While butts are indistinguishable from any other hunk of firewood, slab wood may come with special considerations when cutting it and burning it. If you are interested in burning slab wood, read our article on the subject here.
Obtain Permits From Timber Companies and Public Land
As mentioned earlier, your own land can be an excellent place to find and harvest firewood, but what if you don’t have any land? Simply go to someone else’s land! Many larger forestry-oriented landowners and public lands (such as national forests and BLM land) will issue permits or leases that allow you to harvest your own firewood. While there may be a small fee involved, on a per cord basis, it is still incredibly cheap if you don’t mind a bit of hard work. Find a larger landowner in you area and call up to ask. It never hurts to try!
Ask a Forester
A great way to combine all of the previous advice is to ask a forester. Not only can they provide excellent resources and connections to loggers, sawmills, and landowners that may be able fulfill your quest to find free firewood, but they will likely be able to offer you locality-specific tips. For example, where I live in Maine, there are thousands of miles of private dirt road systems open to the public. If you contact a forester tasked with the management of those forest road systems, they will likely give you permission to collect fallen trees. Foresters are excellent resources for anything wood related, but they are often overlooked. Visit the Society of American Foresters website to find a forest near you.
Contact Local Governments
Another great resource for free firewood is your local government. Municipal offices have to deal with tree removal all the time around public lands and right-of-ways. If you call up your town office, they may be able to direct you to the location of recent removals where you can pick up the waste material. I have often seen entire trees left to rot on the ground after an operation to make room for powerlines. What a shame! It’s much better for a local to get use of these trees as firewood.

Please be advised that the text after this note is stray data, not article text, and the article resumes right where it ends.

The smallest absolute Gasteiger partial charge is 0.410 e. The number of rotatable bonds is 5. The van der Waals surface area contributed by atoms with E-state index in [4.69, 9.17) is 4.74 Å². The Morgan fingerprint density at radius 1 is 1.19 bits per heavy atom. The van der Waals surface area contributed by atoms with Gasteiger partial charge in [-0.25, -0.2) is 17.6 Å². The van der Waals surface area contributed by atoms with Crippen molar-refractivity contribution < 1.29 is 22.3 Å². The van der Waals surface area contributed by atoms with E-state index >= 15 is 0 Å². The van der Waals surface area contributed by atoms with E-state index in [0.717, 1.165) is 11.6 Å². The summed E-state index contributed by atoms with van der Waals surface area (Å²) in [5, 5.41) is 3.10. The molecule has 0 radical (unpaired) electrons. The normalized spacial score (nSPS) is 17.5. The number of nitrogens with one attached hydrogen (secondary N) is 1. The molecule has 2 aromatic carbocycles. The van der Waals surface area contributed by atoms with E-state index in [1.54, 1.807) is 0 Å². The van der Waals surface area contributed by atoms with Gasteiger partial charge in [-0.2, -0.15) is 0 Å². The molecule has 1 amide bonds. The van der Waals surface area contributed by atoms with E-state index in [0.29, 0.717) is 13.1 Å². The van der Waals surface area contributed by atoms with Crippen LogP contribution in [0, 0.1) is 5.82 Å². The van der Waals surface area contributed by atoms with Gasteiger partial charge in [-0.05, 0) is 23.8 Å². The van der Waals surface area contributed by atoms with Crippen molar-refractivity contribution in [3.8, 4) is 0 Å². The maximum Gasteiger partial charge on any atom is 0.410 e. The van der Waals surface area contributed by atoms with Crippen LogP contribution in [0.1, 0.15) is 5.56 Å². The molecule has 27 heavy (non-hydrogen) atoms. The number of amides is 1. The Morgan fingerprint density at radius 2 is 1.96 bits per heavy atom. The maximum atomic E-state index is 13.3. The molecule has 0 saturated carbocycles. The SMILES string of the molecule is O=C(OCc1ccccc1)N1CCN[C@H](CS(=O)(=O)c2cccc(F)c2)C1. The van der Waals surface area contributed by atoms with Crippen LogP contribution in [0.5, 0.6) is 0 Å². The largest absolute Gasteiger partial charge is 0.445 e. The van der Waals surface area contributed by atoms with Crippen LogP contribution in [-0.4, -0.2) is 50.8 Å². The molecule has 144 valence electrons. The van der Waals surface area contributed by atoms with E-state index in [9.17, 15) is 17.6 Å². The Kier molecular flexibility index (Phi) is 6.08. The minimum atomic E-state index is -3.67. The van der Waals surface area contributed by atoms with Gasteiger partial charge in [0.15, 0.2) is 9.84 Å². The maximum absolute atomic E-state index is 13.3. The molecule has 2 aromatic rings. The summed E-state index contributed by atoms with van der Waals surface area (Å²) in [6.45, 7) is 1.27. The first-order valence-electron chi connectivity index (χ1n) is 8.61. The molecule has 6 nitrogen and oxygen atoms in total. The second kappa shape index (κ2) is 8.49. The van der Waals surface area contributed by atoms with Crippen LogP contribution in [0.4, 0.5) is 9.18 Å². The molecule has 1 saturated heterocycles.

Assist in Storm Cleanup
If you know your way around a chainsaw, a good way to help your neighbors (and find free firewood) is to patrol your town after a big storm and offer to provide clean up for fallen trees in exchange for the fibrous bounty. In most cases, people will be relieved and ecstatic to take you up on your offer. There is nothing better than a win-win situation. Helping out after a storm can also be a great way to get out and meet others in your community.
If you don’t want to spend time patrolling the neighborhood, just make a post on Craigslist or Facebook Marketplace offering your help. You may even find people looking for assistance without having to post anything.
To Find Free Firewood, Keep Your Eyes Open
Trees grow everywhere, and every tree contains firewood. If you are dedicated to finding firewood for free or as cheap as possible, you need only keep your eyes (and your mind) open. Opportunities are everywhere, but you have to look around and seize the opportunities presented. Though one should understand that nothing in life is totally free. Acquiring free firewood will likely come at a personal cost of time and labor. Is that a price you are willing to pay? If so, get out there and start gathering!